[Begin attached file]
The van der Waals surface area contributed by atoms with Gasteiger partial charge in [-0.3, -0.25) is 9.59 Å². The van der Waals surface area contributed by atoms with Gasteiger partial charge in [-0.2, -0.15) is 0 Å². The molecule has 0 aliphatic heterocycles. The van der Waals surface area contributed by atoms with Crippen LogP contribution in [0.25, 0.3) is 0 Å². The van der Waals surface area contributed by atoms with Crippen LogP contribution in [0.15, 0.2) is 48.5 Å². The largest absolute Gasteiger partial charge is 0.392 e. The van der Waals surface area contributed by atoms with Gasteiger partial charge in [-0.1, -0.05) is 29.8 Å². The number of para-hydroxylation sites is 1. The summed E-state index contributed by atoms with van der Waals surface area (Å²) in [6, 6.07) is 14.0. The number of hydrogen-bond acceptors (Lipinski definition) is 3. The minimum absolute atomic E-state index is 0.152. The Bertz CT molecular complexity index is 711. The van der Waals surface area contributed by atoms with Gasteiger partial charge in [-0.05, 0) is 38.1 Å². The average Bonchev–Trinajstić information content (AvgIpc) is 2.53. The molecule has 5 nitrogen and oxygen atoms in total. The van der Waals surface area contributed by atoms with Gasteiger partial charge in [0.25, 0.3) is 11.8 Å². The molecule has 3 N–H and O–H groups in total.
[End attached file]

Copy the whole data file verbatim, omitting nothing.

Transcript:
The van der Waals surface area contributed by atoms with Gasteiger partial charge in [-0.3, -0.25) is 9.59 Å². The van der Waals surface area contributed by atoms with Gasteiger partial charge in [-0.2, -0.15) is 0 Å². The molecule has 0 aliphatic heterocycles. The van der Waals surface area contributed by atoms with Crippen LogP contribution in [0.25, 0.3) is 0 Å². The van der Waals surface area contributed by atoms with Crippen LogP contribution in [0.15, 0.2) is 48.5 Å². The largest absolute Gasteiger partial charge is 0.392 e. The van der Waals surface area contributed by atoms with Gasteiger partial charge in [-0.1, -0.05) is 29.8 Å². The number of para-hydroxylation sites is 1. The summed E-state index contributed by atoms with van der Waals surface area (Å²) in [6, 6.07) is 14.0. The number of hydrogen-bond acceptors (Lipinski definition) is 3. The minimum absolute atomic E-state index is 0.152. The Bertz CT molecular complexity index is 711. The van der Waals surface area contributed by atoms with Gasteiger partial charge in [-0.05, 0) is 38.1 Å². The average Bonchev–Trinajstić information content (AvgIpc) is 2.53. The molecule has 5 nitrogen and oxygen atoms in total. The van der Waals surface area contributed by atoms with Gasteiger partial charge in [0.25, 0.3) is 11.8 Å². The molecule has 3 N–H and O–H groups in total.